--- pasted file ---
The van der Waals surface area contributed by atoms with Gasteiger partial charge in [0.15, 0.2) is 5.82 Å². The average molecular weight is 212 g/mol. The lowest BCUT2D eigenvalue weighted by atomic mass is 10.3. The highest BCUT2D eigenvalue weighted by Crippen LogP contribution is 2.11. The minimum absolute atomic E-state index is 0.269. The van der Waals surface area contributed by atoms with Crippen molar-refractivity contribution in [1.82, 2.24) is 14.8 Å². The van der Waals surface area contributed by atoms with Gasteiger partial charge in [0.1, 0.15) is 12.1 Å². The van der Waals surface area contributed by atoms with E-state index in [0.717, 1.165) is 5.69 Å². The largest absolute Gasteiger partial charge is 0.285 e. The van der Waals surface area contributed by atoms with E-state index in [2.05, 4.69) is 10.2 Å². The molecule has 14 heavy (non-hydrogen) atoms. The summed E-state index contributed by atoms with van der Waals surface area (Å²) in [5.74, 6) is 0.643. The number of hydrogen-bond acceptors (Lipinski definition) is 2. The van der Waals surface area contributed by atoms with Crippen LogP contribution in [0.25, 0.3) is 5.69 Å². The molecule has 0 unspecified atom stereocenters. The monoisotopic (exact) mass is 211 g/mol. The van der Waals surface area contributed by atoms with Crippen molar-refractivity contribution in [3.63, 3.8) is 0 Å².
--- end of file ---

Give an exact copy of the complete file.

The van der Waals surface area contributed by atoms with Gasteiger partial charge in [0.15, 0.2) is 5.82 Å². The average molecular weight is 212 g/mol. The lowest BCUT2D eigenvalue weighted by atomic mass is 10.3. The highest BCUT2D eigenvalue weighted by Crippen LogP contribution is 2.11. The minimum absolute atomic E-state index is 0.269. The van der Waals surface area contributed by atoms with Crippen molar-refractivity contribution in [1.82, 2.24) is 14.8 Å². The van der Waals surface area contributed by atoms with Gasteiger partial charge in [0.1, 0.15) is 12.1 Å². The van der Waals surface area contributed by atoms with E-state index in [0.717, 1.165) is 5.69 Å². The largest absolute Gasteiger partial charge is 0.285 e. The van der Waals surface area contributed by atoms with E-state index in [2.05, 4.69) is 10.2 Å². The molecule has 14 heavy (non-hydrogen) atoms. The summed E-state index contributed by atoms with van der Waals surface area (Å²) in [5.74, 6) is 0.643. The number of hydrogen-bond acceptors (Lipinski definition) is 2. The van der Waals surface area contributed by atoms with Crippen LogP contribution in [0.25, 0.3) is 5.69 Å². The molecule has 0 unspecified atom stereocenters. The monoisotopic (exact) mass is 211 g/mol. The van der Waals surface area contributed by atoms with Crippen molar-refractivity contribution in [3.63, 3.8) is 0 Å².